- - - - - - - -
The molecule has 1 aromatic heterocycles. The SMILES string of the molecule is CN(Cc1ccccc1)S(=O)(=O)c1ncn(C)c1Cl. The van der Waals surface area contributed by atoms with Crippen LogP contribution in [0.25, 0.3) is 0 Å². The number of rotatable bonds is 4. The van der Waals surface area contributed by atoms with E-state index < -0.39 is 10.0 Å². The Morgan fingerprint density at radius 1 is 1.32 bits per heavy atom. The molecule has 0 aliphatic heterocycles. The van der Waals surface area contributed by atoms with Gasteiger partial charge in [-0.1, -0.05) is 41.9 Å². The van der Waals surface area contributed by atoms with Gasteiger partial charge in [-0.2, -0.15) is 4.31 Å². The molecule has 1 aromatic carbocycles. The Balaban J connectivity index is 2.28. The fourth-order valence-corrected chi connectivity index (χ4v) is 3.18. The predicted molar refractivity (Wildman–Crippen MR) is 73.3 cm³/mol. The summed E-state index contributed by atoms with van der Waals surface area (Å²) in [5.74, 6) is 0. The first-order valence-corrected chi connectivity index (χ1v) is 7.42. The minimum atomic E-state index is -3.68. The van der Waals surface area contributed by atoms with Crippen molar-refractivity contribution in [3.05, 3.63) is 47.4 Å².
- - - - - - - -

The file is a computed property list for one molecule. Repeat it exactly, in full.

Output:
The molecule has 1 aromatic heterocycles. The SMILES string of the molecule is CN(Cc1ccccc1)S(=O)(=O)c1ncn(C)c1Cl. The van der Waals surface area contributed by atoms with Crippen LogP contribution in [0.25, 0.3) is 0 Å². The number of rotatable bonds is 4. The van der Waals surface area contributed by atoms with E-state index < -0.39 is 10.0 Å². The Morgan fingerprint density at radius 1 is 1.32 bits per heavy atom. The molecule has 0 aliphatic heterocycles. The van der Waals surface area contributed by atoms with Gasteiger partial charge in [-0.1, -0.05) is 41.9 Å². The van der Waals surface area contributed by atoms with Gasteiger partial charge in [-0.2, -0.15) is 4.31 Å². The molecule has 1 aromatic carbocycles. The Balaban J connectivity index is 2.28. The fourth-order valence-corrected chi connectivity index (χ4v) is 3.18. The predicted molar refractivity (Wildman–Crippen MR) is 73.3 cm³/mol. The summed E-state index contributed by atoms with van der Waals surface area (Å²) in [5.74, 6) is 0. The first-order valence-corrected chi connectivity index (χ1v) is 7.42. The minimum atomic E-state index is -3.68. The van der Waals surface area contributed by atoms with Crippen molar-refractivity contribution in [3.05, 3.63) is 47.4 Å².